Director: Danny Philippou and Michael Philippou
Cast: Sophie Wilde, Alexandra Jensen, Joe Bird, Otis Dhanji, Miranda Otto, Zoe Terakes, Chris Alosio, Marcus Johnson, Alexandria Steffensen
Runtime: 1 hr 35 mins
Rating: NC16 (Violence and Horror)
Released By: Shaw Organisation
Opening Day: 27 July 2023
Synopsis: When a group of friends discover how to conjure spirits using an embalmed hand, they become hooked on the new thrill, until one of them goes too far and unleashes terrifying supernatural forces.
Looking for a supernatural number to unnerve you? Let’s just say 2023 is the redemption arc of cinema. The gore unravels with a preluding scene of a rave party gone wrong where a big brother is seen bailing his little brother out of what seems to be an eerily ambiguous situation before progressing to present day where the rest of the film shadows Mia (Sophie Wilde) who suspects her dad to be having skeletons in the closet about her mum's sudden passing. The only family that feels like her own would be her bestie Jade (Alexandra Jensen), her brother Riley (Joe Bird), and of course their mother, Sue (Miranda Otto).
Hailed for all the right reasons, this smart horror drama features an embalmed hand that gets kids hooked on to the thrill of the chase as it eventually leads them to opening the doors to darker realms of predatory forces. The root of the possession which is the hand of a medium that was severed, embalmed and coated in ceramic, was allegedly passed down an untraceable chain of one-friend-to-another dynamic.
In an age where almost anything has the competence to go viral, even a person's demonic possession isn’t spared of the forbidding culture of social media sharing. Getting temporarily possessed is deemed as uber-cool by the bunch of kids and Mia seeks a different kind of solace in it. And the drill morphs into a familiar thrill, thus propelling the plot forward.
Based on a concept by Daley Pearson, the directorial and theatrical debut of the Philippou brothers isn't just a supernatural number that has possession as its core theme. It delves deeper into how grief and trauma can easily be an open invitation to dark entities if left unhealed and carries a subtle yet pristine clear message to stay away from the unbeknownst.
It is incredible to know that the zany 30-year-olds also known as the Racka Racka Boys who rose to fame with their YouTube channel, have now made a film that was premiered at the 2023 Sundance Film Festival. What makes this a professional glow up for the twins is how much they have evolved from doing skits back in the day and almost killing themselves to making one of the most authentic scary movies that will be remembered far into the future. The Indie film by the pair of twins has certainly kept the clichés of the Australian landscape such as the Outback to a minimal but still left their Oz handprint behind with a kangaroo scene at the beginning which is a dope move. Can the duo be crowned as the Masters of Horror? Given the brutal and tense psychological aspect that effortlessly veers the plot and characters to centre stage, while effectively making the paranormal film a gripping watch, it is a resounding yes for now!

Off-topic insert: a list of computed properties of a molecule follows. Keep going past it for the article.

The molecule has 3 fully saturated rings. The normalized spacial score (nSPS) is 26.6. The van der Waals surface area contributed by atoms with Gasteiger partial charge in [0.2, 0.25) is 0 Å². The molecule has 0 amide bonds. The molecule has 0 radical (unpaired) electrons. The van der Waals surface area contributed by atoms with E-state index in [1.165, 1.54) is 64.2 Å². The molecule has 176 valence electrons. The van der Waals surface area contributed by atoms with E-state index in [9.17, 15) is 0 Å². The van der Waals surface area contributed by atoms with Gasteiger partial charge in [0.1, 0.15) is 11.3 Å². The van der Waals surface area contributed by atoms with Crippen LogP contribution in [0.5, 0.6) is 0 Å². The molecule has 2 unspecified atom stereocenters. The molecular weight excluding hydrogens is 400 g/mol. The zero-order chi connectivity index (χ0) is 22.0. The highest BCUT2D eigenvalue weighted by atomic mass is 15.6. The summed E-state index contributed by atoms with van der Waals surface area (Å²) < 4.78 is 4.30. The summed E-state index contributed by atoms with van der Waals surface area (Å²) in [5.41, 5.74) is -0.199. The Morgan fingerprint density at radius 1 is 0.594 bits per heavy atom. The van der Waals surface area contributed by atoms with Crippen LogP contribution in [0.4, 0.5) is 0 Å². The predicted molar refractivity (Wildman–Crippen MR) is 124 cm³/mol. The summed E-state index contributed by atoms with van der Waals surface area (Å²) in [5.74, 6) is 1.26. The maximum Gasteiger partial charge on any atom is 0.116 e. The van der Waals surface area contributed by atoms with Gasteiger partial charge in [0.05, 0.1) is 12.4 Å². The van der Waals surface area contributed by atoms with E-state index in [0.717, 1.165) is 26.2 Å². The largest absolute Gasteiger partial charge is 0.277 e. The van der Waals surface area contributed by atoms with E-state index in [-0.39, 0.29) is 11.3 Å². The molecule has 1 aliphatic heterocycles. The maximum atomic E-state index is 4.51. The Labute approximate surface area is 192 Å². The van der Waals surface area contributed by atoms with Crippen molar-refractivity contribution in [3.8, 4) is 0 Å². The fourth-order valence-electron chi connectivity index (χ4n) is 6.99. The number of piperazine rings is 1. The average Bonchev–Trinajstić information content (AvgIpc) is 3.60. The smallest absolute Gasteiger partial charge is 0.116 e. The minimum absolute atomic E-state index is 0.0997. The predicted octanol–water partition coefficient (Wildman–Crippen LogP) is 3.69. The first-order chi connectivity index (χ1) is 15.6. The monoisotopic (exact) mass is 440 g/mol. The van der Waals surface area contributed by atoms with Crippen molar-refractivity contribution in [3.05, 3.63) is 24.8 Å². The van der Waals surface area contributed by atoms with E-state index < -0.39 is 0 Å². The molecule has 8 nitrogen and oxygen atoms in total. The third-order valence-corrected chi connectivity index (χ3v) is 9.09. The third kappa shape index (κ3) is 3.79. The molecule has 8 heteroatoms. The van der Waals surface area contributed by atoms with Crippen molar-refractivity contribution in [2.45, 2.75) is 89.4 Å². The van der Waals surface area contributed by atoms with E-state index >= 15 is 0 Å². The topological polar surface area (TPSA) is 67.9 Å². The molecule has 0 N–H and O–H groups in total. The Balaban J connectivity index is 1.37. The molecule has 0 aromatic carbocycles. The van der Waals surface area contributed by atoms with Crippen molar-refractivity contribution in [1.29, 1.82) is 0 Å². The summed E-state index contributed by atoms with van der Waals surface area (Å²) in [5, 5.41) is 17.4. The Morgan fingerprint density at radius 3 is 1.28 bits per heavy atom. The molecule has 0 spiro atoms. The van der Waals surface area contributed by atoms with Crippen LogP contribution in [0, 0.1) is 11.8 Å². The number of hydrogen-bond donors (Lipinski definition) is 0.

From convincing onscreen chemistry to a foreboding atmosphere that plays a critical role in the steady build-up of the unnerving horror, there's a lot to like about this plucky film. The first couple of minutes dedicated to the establishment of the characters may feel a little draggy. And it is swiftly counterpoised with the young actors' compelling performances which can be safely dubbed as something beyond their years.
Well-known for her role in BBC's You Don't Know Me television series, Sophie Wilde’s performance that treats us to a hair-raising experience cemented beneath a roller coaster of emotions is likely to alter her filmography and set her soaring to greater heights. It's another one of those rare plots that is cleverly weaved to have the audience wonder if the protagonist could be the antagonist. Beyond the veil of kids-summon-demon-and-the-demon-stays- around kind of narrative, the high-octane horror delves deeper into how a person’s psyche is affected after a loved one’s demise and what lengths they would even go to in order to numb their pain.
Here's what elevates the spine-tingler on the whole. A predominantly Australian stellar cast, decent framing, highly-memorable scenes and props, with somewhat familiar yet effective horror tropes. Lit soundtracks and popping camerawork! All of it on a noticeable small budget. And not forgetting the unique Aussie twang which demands a more cultured ear to make out certain nuances adds to the allure of the movie. Also, one may expect timely humour in the least anticipated places.
Talk To Me hovers above other corny, soft teen horror flicks that are highly predictive. This unsettling supernatural skin-crawler, makes one gasp and grimace, without the use of unnecessary jump scares. While the spiritual trajectory of the embalmed hand is left untold, it would be an absolute treat if a prequel on how the cursed hand came about is made.
If you dismiss it as just another classic summoning-of-the-dead-gone-wrong concept, be prepared to be surprised. While feeling like a (healthy) throwback film to early 2000s where 'prop' horror was rampant, the theatrical trailer doesn't do enough justice to what the 95 minutes has to offer. So sit back and let the embalmed hand that has already decided the fates of many beckon you to the edge of your seats.
(Love some goosebumps galore? Talk to the hand with this modern Australian cult horror masterpiece that boasts visceral thrills and skin crawling dread)
Review by Asha Gizelle Mariadas